STITCH LINES...... Ramblings on life as a quilter, stitcher, traveler, photographer, gardener and lover of books, cats and fine chocolate....

Saturday, August 25, 2012

The Day Has Come...

Today's date has been circled on our calendar for quite some time now for two "events". Firstly it is Brad and Emily's wedding day and I have been trying to grow copious amounts of flowers for bouquets. Well... they did grow, but I failed a little on the "copious amounts" aspect....
Secondly Mark has been looking forward to today.. He finished work yesterday and left at noon with two of his best buds for 6 days in Vegas! Oh to be young and carefree and think you have money!
The Three Amigos - Drew, Luke and Mark
How that boy loves to give his mother grey hair.... I just hope they come home safe. No blog this time, but I'm sure he'll come home with lots of interesting stories.. Of course, I may not hear many of them.. you know what they say- what happens in Vegas stays in Vegas!

Back to the flowers... we knew it was a "gamble".. we planted 125 Gladiola bulbs and two rows of Cosmos seeds, in hopes that they would burst into full bloom right at the correct time (THIS week). However it has been a very hot dry summer and we all know that you cannot control Mother Nature. She
has her own ideas, obviously. And I guess she decided not to co-operate fully. Yes we did get some blooms but not the number I was hoping for... Despite my best efforts with lots of watering, it's just not the same as rainfall. I cut 13 gladiola spikes this morning and only got a small handful of Cosmos. However it looks like there'll be LOTS of blooms NEXT week...  Go figure!
So, I called on several of my friends with gardens and armed with clippers last evening, I went "collecting". (Many thanks, Barb and Sue!!) Everyone's gardens are coming to an end at this time of the summer, especially after so little rain, but I think I did well. Here is my "haul" in buckets, ready to make the one hour trip to the wedding site. The FOG (that's Father OGroom) picked them up this a.m. and I'm sure by now they are combined with those from other gardens and all beautifully arranged and in place, waiting for the ceremony to begin. You can be sure I'll be taking lots of photos. It's a beautiful day - picture perfect in fact. Sunny, but with a bit of a breeze. The perfect combination. Just like Brad and Emily.



Peace and Love,
Linda

For the Bride and Groom - May all the love two hearts can hold be yours through a wonderful life together.

3 comments:

Yvonne Virgadamo said...

Linda,
If you are interested in seeing another small living history museum, there are several in Rhode Island. My favorite is Coggeshall Farm Museum in Bristol, RI. It's a 1790's coastal farm museum set on the edge of a tidal marsh/mill gut. We have farm animals that were common to the period, area and breeds. Our costumed interpreters use period methods, materials and tools to farm, cook and produce food and products for use at the farm and for sale in the museum shop. I have the joy of getting to do textile work from scratch, including making some of the costumes our interpreters wear. I especially love doing this work on site, among my wooly buddies. The sheep are very comfortable with me because I've known most of them since they were born, that and I purchase my fleeces from the farm and rub some of it on my arms and clothing before I go out to see them. We have a loom in the house which is often warped and weaving is being taught to our interns, as well as, hand-sewing and hearth cooking. I'm hoping to be able to get a whole cloth quilt (what was common in the 18th century) set up on the slate frame soon, so that we can have a quilt on the bed as well as the beautiful blankets that Justin, our Director of Historic Interpretation, wove on our loom.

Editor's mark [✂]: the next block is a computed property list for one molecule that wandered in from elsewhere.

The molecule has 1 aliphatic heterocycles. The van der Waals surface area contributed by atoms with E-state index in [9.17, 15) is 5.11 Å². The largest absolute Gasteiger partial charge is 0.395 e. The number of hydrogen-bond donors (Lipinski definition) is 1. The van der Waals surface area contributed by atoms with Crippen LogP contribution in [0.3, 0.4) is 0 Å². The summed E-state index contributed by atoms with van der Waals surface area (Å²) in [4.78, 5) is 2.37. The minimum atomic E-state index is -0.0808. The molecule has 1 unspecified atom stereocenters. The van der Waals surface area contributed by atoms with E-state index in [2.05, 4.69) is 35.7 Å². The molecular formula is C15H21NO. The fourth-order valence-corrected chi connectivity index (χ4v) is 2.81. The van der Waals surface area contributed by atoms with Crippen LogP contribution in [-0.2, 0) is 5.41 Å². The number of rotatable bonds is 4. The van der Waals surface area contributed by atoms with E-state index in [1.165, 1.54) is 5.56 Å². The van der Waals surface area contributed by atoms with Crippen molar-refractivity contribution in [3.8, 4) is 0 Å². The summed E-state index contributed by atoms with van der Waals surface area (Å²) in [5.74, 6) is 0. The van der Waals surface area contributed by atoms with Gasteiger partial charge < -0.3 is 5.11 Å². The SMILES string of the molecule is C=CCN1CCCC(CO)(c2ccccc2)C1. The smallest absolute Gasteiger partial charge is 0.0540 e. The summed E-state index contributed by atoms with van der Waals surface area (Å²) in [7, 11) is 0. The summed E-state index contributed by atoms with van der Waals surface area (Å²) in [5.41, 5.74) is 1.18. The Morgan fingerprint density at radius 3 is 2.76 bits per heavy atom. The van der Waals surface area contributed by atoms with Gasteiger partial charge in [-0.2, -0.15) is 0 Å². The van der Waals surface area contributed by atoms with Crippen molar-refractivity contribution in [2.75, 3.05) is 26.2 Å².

I think you would really enjoy it there. Bristol is a beautiful harbour town with a lot to see within a very short distance. We are about 15 miles from both Newport (the original capital) and Providence (the current capital). There is an awful lot of history in our small state, but we have many of the "firsts" in this country, due to our state's origins in true religious freedom and rich textile history.
I hope you will come see us sometime. If you come for the Fourth of July you'll see the oldest continuously running 4th of July parade. The better part of the month preceding the 4th is one big celebration leading up to the parade. We have outdoor, public music performed by the harbour, also contests and fireworks and a carnival on the Town Common.

I love your gardens,
Yvonne Virgadamo

Yvonne Virgadamo said...

I love that this is such a small world and the internet makes it even closer. I love many of the same things that you do, and my Dad lives in Salem, ME. Textiles, of all kinds, are my first love, closely followed by cats and sheep. I love gardening of all kinds, but am limited to indoors right now because I'm renting and the landlord likes to do his own gardening. I love history, especially when it's presented as living history. I've been a reenactor since I was 14, it's what got me through high school. I didn't have many friends in school, but I had many amongst the reenacting seen. I'm soon to be 49, and it looks to be a good year.

Keep stitching,
Yvonne

Linda H said...

Thanks for your comments Yvonne. So much info!! I'll have to add Bristol to my list of places to visit! Thanks! The Farm Museum sounds very interesting.

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